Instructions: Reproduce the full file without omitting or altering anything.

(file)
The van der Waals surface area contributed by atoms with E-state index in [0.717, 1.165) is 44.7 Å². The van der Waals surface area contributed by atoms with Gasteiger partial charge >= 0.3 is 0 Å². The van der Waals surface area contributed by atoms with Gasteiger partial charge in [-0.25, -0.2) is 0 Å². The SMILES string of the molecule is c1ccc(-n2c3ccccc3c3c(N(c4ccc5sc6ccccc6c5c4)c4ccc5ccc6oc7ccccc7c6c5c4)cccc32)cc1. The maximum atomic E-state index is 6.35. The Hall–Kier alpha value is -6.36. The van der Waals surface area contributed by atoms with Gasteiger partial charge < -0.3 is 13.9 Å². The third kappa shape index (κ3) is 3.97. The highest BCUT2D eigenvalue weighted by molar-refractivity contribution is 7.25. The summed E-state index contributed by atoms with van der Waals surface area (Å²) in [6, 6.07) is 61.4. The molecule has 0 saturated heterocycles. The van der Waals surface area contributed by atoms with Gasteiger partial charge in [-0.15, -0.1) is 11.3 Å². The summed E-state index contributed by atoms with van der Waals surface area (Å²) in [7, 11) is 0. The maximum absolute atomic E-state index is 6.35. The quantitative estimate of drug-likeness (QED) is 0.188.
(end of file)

The van der Waals surface area contributed by atoms with E-state index in [0.717, 1.165) is 44.7 Å². The van der Waals surface area contributed by atoms with Gasteiger partial charge >= 0.3 is 0 Å². The van der Waals surface area contributed by atoms with Gasteiger partial charge in [-0.25, -0.2) is 0 Å². The SMILES string of the molecule is c1ccc(-n2c3ccccc3c3c(N(c4ccc5sc6ccccc6c5c4)c4ccc5ccc6oc7ccccc7c6c5c4)cccc32)cc1. The maximum atomic E-state index is 6.35. The Hall–Kier alpha value is -6.36. The van der Waals surface area contributed by atoms with Gasteiger partial charge < -0.3 is 13.9 Å². The third kappa shape index (κ3) is 3.97. The highest BCUT2D eigenvalue weighted by molar-refractivity contribution is 7.25. The summed E-state index contributed by atoms with van der Waals surface area (Å²) in [6, 6.07) is 61.4. The molecule has 0 saturated heterocycles. The van der Waals surface area contributed by atoms with Gasteiger partial charge in [-0.15, -0.1) is 11.3 Å². The summed E-state index contributed by atoms with van der Waals surface area (Å²) in [7, 11) is 0. The maximum absolute atomic E-state index is 6.35. The quantitative estimate of drug-likeness (QED) is 0.188.